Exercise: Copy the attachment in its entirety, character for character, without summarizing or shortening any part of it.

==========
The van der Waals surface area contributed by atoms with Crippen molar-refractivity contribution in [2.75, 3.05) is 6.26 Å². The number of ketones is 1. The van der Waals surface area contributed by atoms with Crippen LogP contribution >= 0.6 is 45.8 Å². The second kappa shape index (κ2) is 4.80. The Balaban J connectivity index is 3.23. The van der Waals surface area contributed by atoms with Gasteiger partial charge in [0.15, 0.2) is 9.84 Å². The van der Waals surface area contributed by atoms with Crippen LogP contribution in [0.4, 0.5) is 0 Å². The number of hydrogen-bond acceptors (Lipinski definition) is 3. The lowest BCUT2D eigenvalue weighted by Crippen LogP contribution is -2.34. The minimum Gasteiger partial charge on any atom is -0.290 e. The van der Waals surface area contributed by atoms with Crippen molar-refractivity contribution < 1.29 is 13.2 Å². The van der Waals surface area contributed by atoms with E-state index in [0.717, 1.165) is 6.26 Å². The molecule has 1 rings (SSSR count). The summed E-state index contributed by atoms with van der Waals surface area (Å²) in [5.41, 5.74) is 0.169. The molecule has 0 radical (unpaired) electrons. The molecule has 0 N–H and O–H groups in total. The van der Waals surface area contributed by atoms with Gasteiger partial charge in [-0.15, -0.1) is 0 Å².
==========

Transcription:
The van der Waals surface area contributed by atoms with Crippen molar-refractivity contribution in [2.75, 3.05) is 6.26 Å². The number of ketones is 1. The van der Waals surface area contributed by atoms with Crippen LogP contribution >= 0.6 is 45.8 Å². The second kappa shape index (κ2) is 4.80. The Balaban J connectivity index is 3.23. The van der Waals surface area contributed by atoms with Gasteiger partial charge in [0.15, 0.2) is 9.84 Å². The van der Waals surface area contributed by atoms with Crippen LogP contribution in [0.4, 0.5) is 0 Å². The number of hydrogen-bond acceptors (Lipinski definition) is 3. The lowest BCUT2D eigenvalue weighted by Crippen LogP contribution is -2.34. The minimum Gasteiger partial charge on any atom is -0.290 e. The van der Waals surface area contributed by atoms with Crippen molar-refractivity contribution < 1.29 is 13.2 Å². The van der Waals surface area contributed by atoms with E-state index in [0.717, 1.165) is 6.26 Å². The molecule has 1 rings (SSSR count). The summed E-state index contributed by atoms with van der Waals surface area (Å²) in [5.41, 5.74) is 0.169. The molecule has 0 radical (unpaired) electrons. The molecule has 0 N–H and O–H groups in total. The van der Waals surface area contributed by atoms with Gasteiger partial charge in [-0.15, -0.1) is 0 Å².